Estrelas are known to be athletic, energetic, intelligent dogs as such they need to be given the right amount of daily exercise combined with as much mental stimulation as possible. This also has to include lots of "off the lead" time so they can really express themselves. However, as with any other breed, the areas a dog is allowed to run free has to be extremely secure and care has to be taken when they are around dogs they don’t already know. Estrelas need a minimum of an hour's exercise every day, but the more they are given the better.

A shorter walk in the morning would be fine, but a longer more interesting one in the afternoon is a must. These dogs also like to be able to roam around a back garden as often as possible so they can really let off steam. However, the fencing has to be extremely secure and high to keep these large, energetic dogs in because if they find a weakness in the fence or it is too low, they will soon escape or jump out and get into all sorts of trouble. It should never be forgotten that an Estrela Mountain Dog is an expert when it comes leaping great heights and as such back gardens must have extra high fences to keep these large and athletic dogs safely in.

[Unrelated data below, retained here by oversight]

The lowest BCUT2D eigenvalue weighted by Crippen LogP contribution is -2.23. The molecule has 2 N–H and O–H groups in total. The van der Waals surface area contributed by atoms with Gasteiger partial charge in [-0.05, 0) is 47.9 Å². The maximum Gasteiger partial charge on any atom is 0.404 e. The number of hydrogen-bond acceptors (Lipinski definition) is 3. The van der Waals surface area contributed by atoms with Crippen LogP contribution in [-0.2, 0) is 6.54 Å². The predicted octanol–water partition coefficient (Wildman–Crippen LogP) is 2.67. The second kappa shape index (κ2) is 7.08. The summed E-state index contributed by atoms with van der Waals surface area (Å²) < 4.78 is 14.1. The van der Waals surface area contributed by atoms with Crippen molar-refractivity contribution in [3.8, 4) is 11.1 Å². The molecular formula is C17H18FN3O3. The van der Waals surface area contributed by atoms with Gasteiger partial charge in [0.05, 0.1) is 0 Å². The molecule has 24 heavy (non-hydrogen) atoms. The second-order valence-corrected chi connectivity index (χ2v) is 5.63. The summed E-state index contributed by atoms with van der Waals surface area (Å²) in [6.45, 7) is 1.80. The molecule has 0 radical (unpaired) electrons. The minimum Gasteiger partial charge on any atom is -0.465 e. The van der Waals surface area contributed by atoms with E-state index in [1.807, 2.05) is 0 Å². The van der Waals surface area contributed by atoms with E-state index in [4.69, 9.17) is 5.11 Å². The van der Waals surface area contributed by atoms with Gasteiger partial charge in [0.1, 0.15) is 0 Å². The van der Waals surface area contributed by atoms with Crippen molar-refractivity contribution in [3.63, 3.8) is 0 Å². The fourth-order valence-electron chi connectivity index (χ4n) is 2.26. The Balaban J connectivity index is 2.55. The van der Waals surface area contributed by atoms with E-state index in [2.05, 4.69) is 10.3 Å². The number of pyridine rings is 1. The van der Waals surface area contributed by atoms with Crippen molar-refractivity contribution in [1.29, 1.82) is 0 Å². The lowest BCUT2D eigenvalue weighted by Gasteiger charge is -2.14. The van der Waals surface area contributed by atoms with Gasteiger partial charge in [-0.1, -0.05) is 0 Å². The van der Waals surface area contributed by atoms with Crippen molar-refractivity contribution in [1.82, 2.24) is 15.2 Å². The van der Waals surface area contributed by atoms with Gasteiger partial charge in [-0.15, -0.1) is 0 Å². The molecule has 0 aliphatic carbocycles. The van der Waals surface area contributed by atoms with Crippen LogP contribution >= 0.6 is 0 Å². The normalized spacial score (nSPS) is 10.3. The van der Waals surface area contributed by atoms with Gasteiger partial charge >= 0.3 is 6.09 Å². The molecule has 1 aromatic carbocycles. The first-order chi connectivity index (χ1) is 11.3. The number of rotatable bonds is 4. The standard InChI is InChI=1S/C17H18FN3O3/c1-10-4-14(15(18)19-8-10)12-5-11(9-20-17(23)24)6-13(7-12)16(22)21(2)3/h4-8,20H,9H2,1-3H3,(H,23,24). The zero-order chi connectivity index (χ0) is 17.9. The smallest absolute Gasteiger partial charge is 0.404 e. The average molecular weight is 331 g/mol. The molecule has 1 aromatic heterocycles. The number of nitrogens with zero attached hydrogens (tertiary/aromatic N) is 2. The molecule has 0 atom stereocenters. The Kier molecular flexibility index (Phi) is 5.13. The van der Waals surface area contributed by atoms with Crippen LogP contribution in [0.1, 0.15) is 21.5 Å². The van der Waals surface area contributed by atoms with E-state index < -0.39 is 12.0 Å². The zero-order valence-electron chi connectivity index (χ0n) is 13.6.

With this said, Estrela puppies should not be over exercised because their joints and bones are still growing and too much pressure on them could result in causing a dog a few problems later on in their lives. They should not be allowed to jump up or off furniture nor should they be allowed to run up and down the stairs for this very reason.


Feeding

If you get an Estrela puppy from a breeder, they would give you a feeding schedule and it's important to stick to the same routine, feeding the same puppy food to avoid any tummy upsets. You can change a puppy's diet, but this needs to be done very gradually always making sure they don't develop any digestive upsets and if they do, it's best to put them back on their original diet and to discuss things with the vet before attempting to change it again.

Older dogs are not known to be fussy or finicky eaters, but this does not mean you can feed them a lower quality diet. It's best to feed a mature dog twice a day, once in the morning and then again in the evening, making sure it's good quality food that meets all their nutritional requirements. It's also important that dogs be given the right amount of exercise so they burn off any excess calories or they might gain too much weight which can lead to all sorts of health issues. Obesity can shorten a dog's life by several years so it's important to keep an eye on their waistline from the word go.